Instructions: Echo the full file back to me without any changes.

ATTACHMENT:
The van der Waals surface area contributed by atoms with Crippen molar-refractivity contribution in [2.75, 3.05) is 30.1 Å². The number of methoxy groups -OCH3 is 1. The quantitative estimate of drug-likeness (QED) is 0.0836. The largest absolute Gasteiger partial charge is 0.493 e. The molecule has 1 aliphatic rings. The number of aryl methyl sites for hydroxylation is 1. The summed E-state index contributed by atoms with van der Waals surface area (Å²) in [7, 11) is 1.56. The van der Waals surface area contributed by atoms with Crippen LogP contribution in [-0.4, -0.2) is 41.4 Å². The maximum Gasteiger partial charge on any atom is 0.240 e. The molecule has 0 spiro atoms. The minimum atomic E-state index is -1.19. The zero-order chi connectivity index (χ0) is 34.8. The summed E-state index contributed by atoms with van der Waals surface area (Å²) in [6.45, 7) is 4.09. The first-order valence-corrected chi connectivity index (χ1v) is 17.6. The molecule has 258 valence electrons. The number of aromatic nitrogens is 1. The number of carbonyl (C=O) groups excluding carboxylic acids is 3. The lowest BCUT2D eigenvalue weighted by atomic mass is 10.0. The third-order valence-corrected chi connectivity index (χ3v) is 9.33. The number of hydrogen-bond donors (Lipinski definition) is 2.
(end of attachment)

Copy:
The van der Waals surface area contributed by atoms with Crippen molar-refractivity contribution in [2.75, 3.05) is 30.1 Å². The number of methoxy groups -OCH3 is 1. The quantitative estimate of drug-likeness (QED) is 0.0836. The largest absolute Gasteiger partial charge is 0.493 e. The molecule has 1 aliphatic rings. The number of aryl methyl sites for hydroxylation is 1. The summed E-state index contributed by atoms with van der Waals surface area (Å²) in [7, 11) is 1.56. The van der Waals surface area contributed by atoms with Crippen LogP contribution in [-0.4, -0.2) is 41.4 Å². The maximum Gasteiger partial charge on any atom is 0.240 e. The molecule has 0 spiro atoms. The minimum atomic E-state index is -1.19. The zero-order chi connectivity index (χ0) is 34.8. The summed E-state index contributed by atoms with van der Waals surface area (Å²) in [6.45, 7) is 4.09. The first-order valence-corrected chi connectivity index (χ1v) is 17.6. The molecule has 258 valence electrons. The number of aromatic nitrogens is 1. The number of carbonyl (C=O) groups excluding carboxylic acids is 3. The lowest BCUT2D eigenvalue weighted by atomic mass is 10.0. The third-order valence-corrected chi connectivity index (χ3v) is 9.33. The number of hydrogen-bond donors (Lipinski definition) is 2.